Comparison of Aflatoxin Yield from Peanut Isolate of Aspergillus flavus with Other Isolates

R.S. Sarmah1,*, P.K. Subudhi1, T.K. Dutta1, P. Roychoudhury1, J.M. Gali1, Y.D. Singh1
1College of Veterinary Sciences and Animal Husbandry, Central Agricultural University, Selesih, Aizawl-796 014, Mizoram, India.
Background: Mouldy growth in food commodities by aflatoxin producing fungi is a serious health concern to animals as well as human beings due to the harmful effects of aflatoxins like hepatotoxicity, carcinogenicity, impairment of protein synthesis, formation of DNA adducts, etc. even in minute concentrations. A tropical climate with moderate temperature, high humidity and heavy rainfall provides optimal conditions for the growth of aflatoxin producing fungi like Aspergillus flavus in different food items. The current study was to examine if the substrate(s) in a food item has any role to play in aflatoxin production by A. flavus.

Methods: The fungus was isolated from ten different edible materials and identified using standard procedure. The isolates were cultured in potato dextrose agar slants keeping the culture conditions identical in triplicates. The toxin extracted using chloroform as solvent and downstream processing to get crude toxin was quantified on the basis of dry weight. Thin layer chromatography was done and the fluorescence of the toxins from different isolates was visualised under high wavelength of ultra-violet light with standard Aflatoxin B1 chromatographed vis-a-vis to confirm presence of the toxin in all the extracted toxins. 

Result: Results of the extracted toxin dry weight comparison between different isolates as well as the fluorescence intensity in the chromatograms revealed that contaminated peanut isolate of A. flavus yielded the highest amount of crude toxin. Thus, the results indicate that there are some factor(s) in peanut that promote(s) aflatoxin production by A. flavus. This information was further used for formulating potato dextrose agar media for isolation of aflatoxin producing fungi by incorporating peanut extract in the media and comparing the amount of crude toxin yield.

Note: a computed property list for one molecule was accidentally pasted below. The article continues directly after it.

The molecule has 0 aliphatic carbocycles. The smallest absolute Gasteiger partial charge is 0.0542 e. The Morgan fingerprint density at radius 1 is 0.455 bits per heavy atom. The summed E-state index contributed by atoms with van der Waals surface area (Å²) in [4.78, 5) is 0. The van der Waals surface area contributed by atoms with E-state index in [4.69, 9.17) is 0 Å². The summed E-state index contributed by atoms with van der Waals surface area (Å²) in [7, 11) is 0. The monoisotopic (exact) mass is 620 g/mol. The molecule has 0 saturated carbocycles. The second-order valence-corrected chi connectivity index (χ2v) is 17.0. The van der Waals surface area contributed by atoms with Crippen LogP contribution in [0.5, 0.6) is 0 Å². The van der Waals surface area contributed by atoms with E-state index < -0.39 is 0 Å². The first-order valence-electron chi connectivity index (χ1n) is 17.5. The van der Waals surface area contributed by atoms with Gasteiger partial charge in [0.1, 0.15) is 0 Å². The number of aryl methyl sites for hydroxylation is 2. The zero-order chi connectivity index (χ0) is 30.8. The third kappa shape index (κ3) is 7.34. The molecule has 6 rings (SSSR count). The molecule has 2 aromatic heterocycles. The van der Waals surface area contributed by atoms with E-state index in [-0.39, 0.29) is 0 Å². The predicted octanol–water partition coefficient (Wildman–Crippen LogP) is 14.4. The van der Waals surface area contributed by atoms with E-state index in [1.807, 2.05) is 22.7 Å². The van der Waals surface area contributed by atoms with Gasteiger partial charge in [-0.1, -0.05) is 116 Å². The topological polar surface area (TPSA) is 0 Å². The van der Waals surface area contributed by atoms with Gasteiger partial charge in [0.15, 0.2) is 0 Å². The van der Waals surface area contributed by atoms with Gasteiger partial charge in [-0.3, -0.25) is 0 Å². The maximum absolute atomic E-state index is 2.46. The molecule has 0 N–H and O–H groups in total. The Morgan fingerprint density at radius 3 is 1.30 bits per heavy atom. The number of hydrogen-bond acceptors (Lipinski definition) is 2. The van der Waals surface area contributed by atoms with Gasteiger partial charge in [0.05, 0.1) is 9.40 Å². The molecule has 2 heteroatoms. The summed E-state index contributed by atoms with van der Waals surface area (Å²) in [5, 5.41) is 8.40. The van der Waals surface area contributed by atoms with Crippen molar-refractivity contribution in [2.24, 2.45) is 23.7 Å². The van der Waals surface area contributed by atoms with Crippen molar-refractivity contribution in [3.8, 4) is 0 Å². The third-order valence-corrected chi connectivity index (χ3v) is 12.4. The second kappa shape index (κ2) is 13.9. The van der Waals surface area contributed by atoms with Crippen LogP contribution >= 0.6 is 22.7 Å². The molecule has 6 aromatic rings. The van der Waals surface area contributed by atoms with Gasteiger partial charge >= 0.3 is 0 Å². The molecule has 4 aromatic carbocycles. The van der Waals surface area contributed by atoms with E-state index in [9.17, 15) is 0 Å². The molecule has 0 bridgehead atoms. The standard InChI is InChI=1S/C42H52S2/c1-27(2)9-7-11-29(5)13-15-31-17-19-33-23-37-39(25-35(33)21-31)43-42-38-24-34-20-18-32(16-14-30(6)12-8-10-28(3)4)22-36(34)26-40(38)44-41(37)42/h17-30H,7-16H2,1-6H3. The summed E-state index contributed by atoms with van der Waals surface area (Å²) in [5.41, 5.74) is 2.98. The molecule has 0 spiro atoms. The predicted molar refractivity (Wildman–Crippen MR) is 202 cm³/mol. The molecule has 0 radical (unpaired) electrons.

Aflatoxicosis outbreak was first seen in 1960 in England better known then as the Turkey X disease and was subsequently identified by Thin Layer Chromatography (Rustom, 1997). Aflatoxicosis is caused by the fungus Aspergillus flavus and Aspergillus parasiticus which produce a group of low molecular weight toxic metabolites which are called aflatoxins. The four major aflatoxins, i.e., B1, B2 (Blue colour), G1 and G2 (Green colour) were named based on their fluorescence under UV light and retention factor in thin layer chromatography. Aflatoxin B1 being a strong carcinogen, has been widely researched in detail and its ramifications on human and animal health is well known (Detroy et al., 1971; Wogan, 1975). Aflatoxin B1 is heat stable and therefore it can still be present in the end product after processing (Moon et al., 2012). Aflatoxins result in severe liver intoxication causing haemorrhagic necrosis, proliferation of the bile duct and edematous condition (Wild et al., 2015). 4.5 billion people from developing countries were reported to have chronic exposure to high amounts of aflatoxins and such exposure over a long duration, even at low concentrations would lead to increased risk of hepatocellular carcinoma and extrahepatic tumours (Gnonlonfin et al., 2013). Aflatoxins are readily absorbed through the gastrointestinal route and respiratory route into blood circulation. They are also highly liposoluble compounds (Larsson and Tjalve, 2000; Agag, 2004).  Being liposoluble, they are also deposited in the fatty tissues of livestock whose meat are consumed by humans and indirectly affect humans when they consume such meat. They are also deposited in eggs as well (Bintvihok et al., 2002).